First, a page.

Increasingly we are dealing with practices who are in dispute with a partner who has retired, or who is about to, who believes the premises are significantly more valuable than the remaining partners do - and so wants a higher pay out.
Where there is a properly-drawn partnership deed in place, this sort of disagreement should not become protracted, because there will be a binding process for the partners to follow to determine the value if they cannot agree. But sometimes there is no partnership deed, or the deed has ceased to be binding for some reason (often because a new partner has joined without signing it). This is when the problems can arise.
In our recent experience, the most common reason for a serious dispute about value is because an investor (such as Assura, PHP, Octopus etc) has offered to buy the freehold for a certain price on the basis of a sale and leaseback (an arrangement where the partners sell the freehold of the surgery to an investor, and then take a lease back from the investor, who becomes their new landlord). The price achievable under a sale and leaseback is generally significantly higher than the market value of the surgery premises - and for good reason.
When the partners agree to a sale and leaseback, they are obliged to pay rent to the investor, whatever happens, for the term of the lease - ie. up to 25 years. This 'guarantee' of rent is what attracts the investor and makes them willing to pay a higher price than might otherwise be achieved. So the investor is not just paying for the bricks and mortar, they are paying for this future income stream also.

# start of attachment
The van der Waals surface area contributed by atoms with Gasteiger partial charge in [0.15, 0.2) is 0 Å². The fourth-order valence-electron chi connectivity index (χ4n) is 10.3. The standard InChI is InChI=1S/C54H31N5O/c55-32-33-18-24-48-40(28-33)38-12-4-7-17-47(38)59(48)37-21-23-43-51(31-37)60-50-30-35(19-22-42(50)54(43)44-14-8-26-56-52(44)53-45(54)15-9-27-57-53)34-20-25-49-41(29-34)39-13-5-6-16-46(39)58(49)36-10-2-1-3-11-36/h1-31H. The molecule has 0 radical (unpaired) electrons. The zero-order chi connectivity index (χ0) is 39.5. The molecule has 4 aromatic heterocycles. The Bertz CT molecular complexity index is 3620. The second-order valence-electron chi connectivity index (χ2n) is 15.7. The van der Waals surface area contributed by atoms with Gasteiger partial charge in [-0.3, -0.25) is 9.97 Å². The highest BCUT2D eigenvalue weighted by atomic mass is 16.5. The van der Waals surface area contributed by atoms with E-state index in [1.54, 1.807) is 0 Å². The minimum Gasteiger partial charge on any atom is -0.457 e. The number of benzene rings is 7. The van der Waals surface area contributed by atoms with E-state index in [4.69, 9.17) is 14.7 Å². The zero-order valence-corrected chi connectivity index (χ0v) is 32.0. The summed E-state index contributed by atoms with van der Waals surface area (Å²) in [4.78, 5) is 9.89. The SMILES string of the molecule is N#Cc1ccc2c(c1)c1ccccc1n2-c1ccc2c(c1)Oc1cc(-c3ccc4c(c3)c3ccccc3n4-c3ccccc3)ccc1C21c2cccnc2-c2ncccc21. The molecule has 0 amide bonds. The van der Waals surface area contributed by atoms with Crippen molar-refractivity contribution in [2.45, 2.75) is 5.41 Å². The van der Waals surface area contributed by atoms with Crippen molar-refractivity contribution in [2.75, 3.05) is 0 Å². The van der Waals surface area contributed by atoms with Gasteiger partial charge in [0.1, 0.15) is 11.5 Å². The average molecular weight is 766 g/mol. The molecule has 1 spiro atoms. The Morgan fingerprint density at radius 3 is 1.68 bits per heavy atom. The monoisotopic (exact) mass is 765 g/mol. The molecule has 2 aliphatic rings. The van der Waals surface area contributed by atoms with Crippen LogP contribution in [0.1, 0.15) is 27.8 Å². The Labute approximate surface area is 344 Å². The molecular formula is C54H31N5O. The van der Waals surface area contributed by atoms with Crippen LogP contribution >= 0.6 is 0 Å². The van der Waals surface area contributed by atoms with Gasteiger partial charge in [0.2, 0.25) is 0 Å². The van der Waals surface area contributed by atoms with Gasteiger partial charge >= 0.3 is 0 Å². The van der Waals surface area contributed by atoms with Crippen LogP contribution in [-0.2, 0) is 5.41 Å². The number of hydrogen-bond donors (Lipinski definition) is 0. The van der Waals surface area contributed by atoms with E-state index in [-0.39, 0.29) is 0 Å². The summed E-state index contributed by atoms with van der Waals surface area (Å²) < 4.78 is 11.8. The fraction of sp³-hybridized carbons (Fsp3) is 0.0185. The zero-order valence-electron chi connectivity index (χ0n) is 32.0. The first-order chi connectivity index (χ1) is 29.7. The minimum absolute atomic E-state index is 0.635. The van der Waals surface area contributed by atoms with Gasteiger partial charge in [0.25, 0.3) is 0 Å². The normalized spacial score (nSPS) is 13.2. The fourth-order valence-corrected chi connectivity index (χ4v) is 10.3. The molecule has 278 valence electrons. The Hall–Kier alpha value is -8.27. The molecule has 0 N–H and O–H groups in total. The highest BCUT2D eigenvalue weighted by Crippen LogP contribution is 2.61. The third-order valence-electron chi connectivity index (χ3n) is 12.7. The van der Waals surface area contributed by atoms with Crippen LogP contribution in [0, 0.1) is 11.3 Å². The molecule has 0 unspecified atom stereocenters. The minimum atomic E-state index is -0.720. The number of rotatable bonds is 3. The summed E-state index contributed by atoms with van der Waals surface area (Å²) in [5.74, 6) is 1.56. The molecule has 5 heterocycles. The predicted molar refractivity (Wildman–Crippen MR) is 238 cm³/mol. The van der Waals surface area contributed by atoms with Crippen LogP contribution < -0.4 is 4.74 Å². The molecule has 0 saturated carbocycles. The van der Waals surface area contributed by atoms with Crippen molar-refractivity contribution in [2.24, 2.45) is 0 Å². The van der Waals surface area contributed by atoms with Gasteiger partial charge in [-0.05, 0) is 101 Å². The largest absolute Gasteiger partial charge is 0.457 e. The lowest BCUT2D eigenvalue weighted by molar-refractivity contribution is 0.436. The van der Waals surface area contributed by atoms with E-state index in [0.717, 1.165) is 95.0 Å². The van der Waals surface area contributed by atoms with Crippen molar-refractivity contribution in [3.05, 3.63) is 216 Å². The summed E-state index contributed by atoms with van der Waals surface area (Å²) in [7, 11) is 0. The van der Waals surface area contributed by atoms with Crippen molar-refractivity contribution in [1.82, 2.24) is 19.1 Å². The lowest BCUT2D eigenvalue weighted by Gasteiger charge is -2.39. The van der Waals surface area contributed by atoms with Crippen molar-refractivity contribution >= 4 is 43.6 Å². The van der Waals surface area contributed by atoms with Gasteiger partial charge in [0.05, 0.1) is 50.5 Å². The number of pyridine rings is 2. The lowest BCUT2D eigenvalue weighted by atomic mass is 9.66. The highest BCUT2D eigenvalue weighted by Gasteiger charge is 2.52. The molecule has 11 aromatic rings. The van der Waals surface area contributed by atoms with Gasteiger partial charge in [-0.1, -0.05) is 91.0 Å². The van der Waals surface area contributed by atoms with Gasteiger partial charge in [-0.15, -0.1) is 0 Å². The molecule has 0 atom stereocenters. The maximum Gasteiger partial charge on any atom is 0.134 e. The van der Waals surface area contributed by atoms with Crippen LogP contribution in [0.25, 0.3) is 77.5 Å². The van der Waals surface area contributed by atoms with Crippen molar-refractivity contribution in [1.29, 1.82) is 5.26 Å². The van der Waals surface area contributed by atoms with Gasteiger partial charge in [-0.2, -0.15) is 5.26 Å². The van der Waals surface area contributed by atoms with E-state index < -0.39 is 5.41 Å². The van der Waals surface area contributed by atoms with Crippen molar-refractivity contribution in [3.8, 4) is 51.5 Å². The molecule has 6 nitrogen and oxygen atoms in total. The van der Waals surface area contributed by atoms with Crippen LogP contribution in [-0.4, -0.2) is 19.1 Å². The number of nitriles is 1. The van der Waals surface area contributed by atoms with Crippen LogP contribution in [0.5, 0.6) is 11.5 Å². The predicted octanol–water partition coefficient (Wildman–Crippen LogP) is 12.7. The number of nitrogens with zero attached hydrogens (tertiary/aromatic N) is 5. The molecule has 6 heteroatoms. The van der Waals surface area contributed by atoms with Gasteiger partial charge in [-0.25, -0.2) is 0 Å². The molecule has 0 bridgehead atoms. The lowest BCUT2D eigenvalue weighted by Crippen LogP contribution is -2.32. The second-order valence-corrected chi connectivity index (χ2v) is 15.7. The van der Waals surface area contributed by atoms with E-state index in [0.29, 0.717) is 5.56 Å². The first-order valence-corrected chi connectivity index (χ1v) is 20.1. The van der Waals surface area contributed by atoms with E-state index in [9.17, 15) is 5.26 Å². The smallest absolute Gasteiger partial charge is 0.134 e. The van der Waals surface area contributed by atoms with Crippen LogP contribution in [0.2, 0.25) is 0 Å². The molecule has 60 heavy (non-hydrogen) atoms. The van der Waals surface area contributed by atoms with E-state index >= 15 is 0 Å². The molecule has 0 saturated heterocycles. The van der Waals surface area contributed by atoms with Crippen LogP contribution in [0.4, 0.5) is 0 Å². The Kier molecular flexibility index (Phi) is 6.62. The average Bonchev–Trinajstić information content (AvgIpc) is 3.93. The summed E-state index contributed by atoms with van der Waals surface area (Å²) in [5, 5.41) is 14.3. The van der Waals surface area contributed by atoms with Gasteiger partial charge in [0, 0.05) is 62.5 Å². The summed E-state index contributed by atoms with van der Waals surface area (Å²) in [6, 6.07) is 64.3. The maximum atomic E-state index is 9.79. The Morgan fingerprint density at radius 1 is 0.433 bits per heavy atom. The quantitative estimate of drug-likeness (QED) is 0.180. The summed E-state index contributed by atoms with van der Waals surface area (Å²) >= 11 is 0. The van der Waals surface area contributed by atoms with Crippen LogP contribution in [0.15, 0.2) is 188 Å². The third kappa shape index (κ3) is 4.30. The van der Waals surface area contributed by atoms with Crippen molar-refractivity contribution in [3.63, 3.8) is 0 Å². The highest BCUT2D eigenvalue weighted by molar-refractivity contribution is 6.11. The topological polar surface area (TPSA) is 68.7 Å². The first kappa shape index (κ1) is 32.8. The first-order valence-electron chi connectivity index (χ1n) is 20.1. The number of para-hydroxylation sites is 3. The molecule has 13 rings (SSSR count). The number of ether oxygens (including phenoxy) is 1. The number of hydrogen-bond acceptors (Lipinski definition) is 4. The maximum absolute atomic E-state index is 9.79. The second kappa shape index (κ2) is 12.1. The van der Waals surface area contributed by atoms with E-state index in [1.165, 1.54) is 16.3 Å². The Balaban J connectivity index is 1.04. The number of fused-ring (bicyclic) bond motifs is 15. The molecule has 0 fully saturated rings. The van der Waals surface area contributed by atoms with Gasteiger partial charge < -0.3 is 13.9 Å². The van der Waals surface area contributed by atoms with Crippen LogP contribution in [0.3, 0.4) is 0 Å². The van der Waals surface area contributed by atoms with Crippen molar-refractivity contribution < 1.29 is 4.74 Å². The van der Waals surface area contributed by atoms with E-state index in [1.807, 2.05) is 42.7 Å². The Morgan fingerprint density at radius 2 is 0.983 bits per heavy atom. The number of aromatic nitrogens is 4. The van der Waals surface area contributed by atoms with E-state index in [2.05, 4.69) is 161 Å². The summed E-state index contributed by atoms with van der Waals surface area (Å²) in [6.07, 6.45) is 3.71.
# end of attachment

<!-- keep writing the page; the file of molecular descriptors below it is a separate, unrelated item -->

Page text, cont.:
The above is a very different situation to where a retired partner is selling on to the continuing partners. There is no lease at that stage, and so no added value.
Some retired partners will argue that the market value of the surgery is what someone is willing to pay for it - and the fact that an investor will pay, say, £1m means it must be worth £1m. But it is not as simple as this. First, if the retired partner can only sell to the continuing partners, it cannot be right to look at the price that an investor (who isn't buying it) would be willing to pay if there was a lease in place (which there isn't). Secondly, it is arguably a breach of the goodwill rules to sell for 'investment' value rather than on the basis of a valuation prepared by an expert surveyor which specifically ignores the goodwill of the practice.
When there is a sale and leaseback, it is the ongoing partners who are taking the risk in entering into the lease and guaranteeing the rent for up to 25 years. The retired partner is not taking any such risk, as he or she is not signing the lease. So why should he or she be able to benefit from some of the added value created by entering into the lease?
If this situation already applies to you or you are concerned that your partnership deed may not give you protection against this scenario, please contact us and we would be happy to review it for you.